Hence if the Piedmont charter has accepted the grant of power in general terms, all municipal affairs are removed from the control of the legislature. If it accepts that grant as to a particular affair the legislative control is just as effectively suspended as to that subject-matter. The Pasadena charter (Stats. 1923, p. 1664) provided that the city council shall have power "To make and enforce all laws and regulations in respect to municipal affairs. ..." The Piedmont charter (Stats. 1923, p. 1578) provides that "The Council may adopt and enforce ordinances which, in relation to municipal affairs, shall control as against the general laws of the State." In the Pasadena case this clause of the charter was held to be an election within the meaning of section 6 [17 Cal. App. 2d 574] of article XI of the Constitution. Though the language of the Piedmont charter is somewhat less explicit it would seem that the only purpose of the clause is to bring the city within the terms of the constitutional amendment.

But, if this was not the intention and effect of the clause in the Piedmont charter, the same result is reached in respect to the pensioning of the officers and employees by the express declaration in the amendment of 1929. If this amendment had read: "The city will exercise full control in respect to the pensioning of employees in the police and fire departments" there would be no room for argument that this did not suspend all general laws in respect to such pensions. We are unable to read the language of the amendment as effecting any different result. To all intents and purposes it is a declaration that the city elects to assume full control over the subject-matter and it is wholly immaterial whether the plan prepared by the council conforms with that provided by general laws because it was just as competent for the charter to have provided that no pensions at all should be granted.

[3] This conclusion disposes of the question of vested rights. The arguments on this question are confusing since neither party explains what rights are claimed to be vested. If we may assume that the petitioner claims that a right was vested in the deceased by virtue of his appointment as chief, the answer is that this appointment occurred after the charter was amended and, hence, his right was such as the charter gave and no more. If it is petitioner's contention that some right vested in her at time of the death of her husband, the answer is that her rights rest solely upon the status of her husband at the time of his death--the status of an employee entitled to a pension under an ordinance to be thereafter enacted. But, assuming that some rights are vested it is settled law that a pensioner has no right to a specific sum as a pension, but that sum may be increased or decreased as the circumstances demand. (Casserly v. Oakland, 6 Cal. 2d 64 [56 PaCal.2d 237].) Thus when the deceased was appointed to the office he accepted the provision of the charter that the city would by ordinance provide some pension, and this was the relation that existed between him and the city when he died. The city has fulfilled its part of the contract by providing a pension payable to his widow and [17 Cal. App. 2d 575] that is the only obligation, or vested right, which can be found in the case.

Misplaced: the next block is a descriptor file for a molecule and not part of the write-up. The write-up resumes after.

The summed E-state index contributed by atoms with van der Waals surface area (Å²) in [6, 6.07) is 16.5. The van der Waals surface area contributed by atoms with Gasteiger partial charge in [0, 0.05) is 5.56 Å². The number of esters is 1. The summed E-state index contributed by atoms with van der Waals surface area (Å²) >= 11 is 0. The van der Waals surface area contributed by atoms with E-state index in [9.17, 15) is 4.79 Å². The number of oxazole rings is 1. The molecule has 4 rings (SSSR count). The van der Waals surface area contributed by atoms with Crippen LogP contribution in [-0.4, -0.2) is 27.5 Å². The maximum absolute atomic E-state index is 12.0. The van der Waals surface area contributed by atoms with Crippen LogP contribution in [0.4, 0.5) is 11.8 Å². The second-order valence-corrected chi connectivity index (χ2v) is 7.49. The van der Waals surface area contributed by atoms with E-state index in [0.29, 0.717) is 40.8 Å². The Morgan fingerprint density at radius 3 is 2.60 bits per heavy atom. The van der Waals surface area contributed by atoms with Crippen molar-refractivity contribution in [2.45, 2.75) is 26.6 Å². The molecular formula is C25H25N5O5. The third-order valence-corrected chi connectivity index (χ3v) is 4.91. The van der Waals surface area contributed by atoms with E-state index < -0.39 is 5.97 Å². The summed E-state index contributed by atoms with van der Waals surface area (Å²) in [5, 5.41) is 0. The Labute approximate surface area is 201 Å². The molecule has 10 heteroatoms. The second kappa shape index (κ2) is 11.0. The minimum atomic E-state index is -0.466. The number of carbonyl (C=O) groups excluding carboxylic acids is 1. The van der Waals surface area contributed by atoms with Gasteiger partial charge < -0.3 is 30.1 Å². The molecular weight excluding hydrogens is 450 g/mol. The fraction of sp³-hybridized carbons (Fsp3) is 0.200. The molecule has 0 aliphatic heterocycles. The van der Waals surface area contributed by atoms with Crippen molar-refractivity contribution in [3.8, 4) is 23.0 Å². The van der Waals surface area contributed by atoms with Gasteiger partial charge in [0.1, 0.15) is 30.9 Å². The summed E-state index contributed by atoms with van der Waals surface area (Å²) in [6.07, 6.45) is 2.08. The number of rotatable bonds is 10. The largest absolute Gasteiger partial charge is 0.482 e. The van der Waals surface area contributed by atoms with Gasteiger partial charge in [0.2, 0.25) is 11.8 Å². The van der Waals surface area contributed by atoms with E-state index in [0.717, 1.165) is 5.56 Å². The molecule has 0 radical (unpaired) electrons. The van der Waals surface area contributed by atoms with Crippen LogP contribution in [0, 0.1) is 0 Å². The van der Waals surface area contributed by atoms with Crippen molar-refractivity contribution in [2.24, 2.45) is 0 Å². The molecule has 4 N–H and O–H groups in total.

The judgment is reversed.

Sturtevant, J., and Spence, J., concurred.

A petition for a hearing in the Supreme Court was denied on Jan. 1, 1937, and the following opinion was then rendered:

The Court.

In denying the petition for hearing in this court we withhold our approval from that part of the opinion of the appellate court which, in effect, suggests the law to be that in the absence of the 1929 amendment to the charter or a municipal ordinance on the subject, the general state law would nevertheless not be applicable to firemen employed by the City of Piedmont. Section 40 of the charter expressly provided as follows: "All general laws of the state applicable to municipal corporations, now or hereafter enacted, and which are not in conflict with the provisions of this Charter, or with ordinances hereafter enacted, shall be applicable to the city." (Stats. 1923, p. 1578.)

We are of the view that the charter amendment of 1929 and the ordinance enacted pursuant thereto govern the instant case and sustain the judgment of reversal.

The petition is denied.